10 Physical Activities for Children

Physical activity is vital for a child’s health and fitness and offers an endless amount of benefits. To learn more about the impact of physical activities, head to our dedicated blog post.

Providing a variety of different physical activities in your setting is recommended to spark children’s interest and encourage participation. To support this, we have compiled our top 10 physical activities for children. Each activity is selected to enhance your school’s physical education lessons and enrich children’s physical development. Read on for more!

Top 10 Physical Activities for Children in Primary School

Organised Sport

By engaging children in regular sporting activities, it improves their overall health and fitness, increases their social skills and promotes a sense of achievement. Organised sports are a great way to do this and provide children with a way to make friends, improve their teamwork skills and learn to follow rules. Examples include: football, rugby, cricket, tennis, basketball, netball, badminton, rounders and hockey. Provide a variety of these in your setting to encourage children to take part! 


Running is a fun and simple activity that strengthens the children’s muscles and bones. Encourage children to run by integrating a variety of unique racing games. Why not try an energetic space hopper race, a classic egg and spoon race, a playful sack race or an amusing fancy dress relay race!

Obstacle Course

Obstacle courses offer the opportunity to enhance children’s development in numerous areas from balance and coordination, to strength and endurance. They can be versatile, adaptable and tailored to children’s abilities. Try incorporating obstacles such as balance beams, hurdles, cones, ladders, hoops, space hoppers, tunnels, balls and climbing frames to build the ultimate children’s obstacle course!


Throwing activities can help to improve a child’s hand-eye coordination, motor skills and timing. There are countless throwing games that you can try with the children, such as throwing balls through hoops, shooting in basketball and netball games or aiming an object at a large target board or set of cans. Throwing games can also be used to incorporate an additional element of learning such as maths. Why not try using a target maths board and asking children to calculate a sum and then throw the ball at the correct number.


Playing a child’s favourite song, is guaranteed to make their body move! Dancing promotes cooperation and increases flexibility and stamina. Encourage the children to invent their own dances and give them props such as colourful dance rings, scarves, pom poms or wands to inspire their creativity even further!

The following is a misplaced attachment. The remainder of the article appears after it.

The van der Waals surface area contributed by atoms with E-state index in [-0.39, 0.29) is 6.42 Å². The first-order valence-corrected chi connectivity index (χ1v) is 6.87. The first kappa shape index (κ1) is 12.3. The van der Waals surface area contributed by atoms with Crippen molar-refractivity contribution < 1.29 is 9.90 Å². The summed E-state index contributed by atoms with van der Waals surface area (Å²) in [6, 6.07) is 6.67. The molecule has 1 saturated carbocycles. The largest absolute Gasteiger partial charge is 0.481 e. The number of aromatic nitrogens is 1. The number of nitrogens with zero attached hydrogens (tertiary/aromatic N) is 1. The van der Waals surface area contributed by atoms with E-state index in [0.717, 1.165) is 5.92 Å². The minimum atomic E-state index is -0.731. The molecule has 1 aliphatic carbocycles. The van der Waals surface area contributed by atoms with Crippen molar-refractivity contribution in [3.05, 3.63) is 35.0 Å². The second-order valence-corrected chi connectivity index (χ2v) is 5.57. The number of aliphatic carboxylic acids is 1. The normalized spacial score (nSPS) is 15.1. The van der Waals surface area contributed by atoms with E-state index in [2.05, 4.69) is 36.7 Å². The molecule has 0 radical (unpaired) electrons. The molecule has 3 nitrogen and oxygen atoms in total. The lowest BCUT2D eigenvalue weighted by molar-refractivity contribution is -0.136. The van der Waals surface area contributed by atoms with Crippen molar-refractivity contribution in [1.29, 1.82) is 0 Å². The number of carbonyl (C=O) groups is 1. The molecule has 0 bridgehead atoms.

Skipping is a fun activity which improves a child’s heart rate, coordination and agility. Encourage children to try different skipping games, such as jumping with a partner, running through the rope or jumping for height! Why not try and encourage some additional learning into the activity? Try and encourage children to spell their name with each jump and then swap to the next person.

Parachute Game

Parachutes are a popular resource for large groups of children, which help to develop gross motor skills and inspire teamwork. There are an endless number of different uses for parachutes. Some of these include games such as crossing over and under, ocean waves, cat and mouse, ball surfing and much more! Test a few of these different games out to see what your children enjoy!


Trampolining is an enjoyable cardiovascular activity that increases a child’s heart rate, builds strength and tones muscles. Why not introduce children to a mini trampoline and engage them in games such as knee jumping, jumping on one leg or counting with each jump.

Tug of War

Tug of war is an entertaining and competitive activity that enhances a child’s strength and resistance. It is a great way for children to problem solve as a team and discuss strategy. Split the children into teams, hand out the rope, set the goal and let the battle commence!


Walking is a simple activity that not only increases physical development, but also enhances a child’s mental health as well. Whether it’s walking to school, power walking in a school race or walking through nature on a school trip, make sure you get the kids out and about to promote physical activity. A great way to encourage children to get outdoors and walk is using a scavenger hunt – hide some “treasure” and create a map for children to navigate. Or, use our free seasonal downloads and encourage children to find all the elements on the tick list.

Let’s get active

We would love to know which physical activity is your favourite. Let us know on our Facebook or Twitter!

To discover more physical activity ideas, explore our extensive selection of children’s PE & Sports Equipment and enhance your primary school’s resources today.

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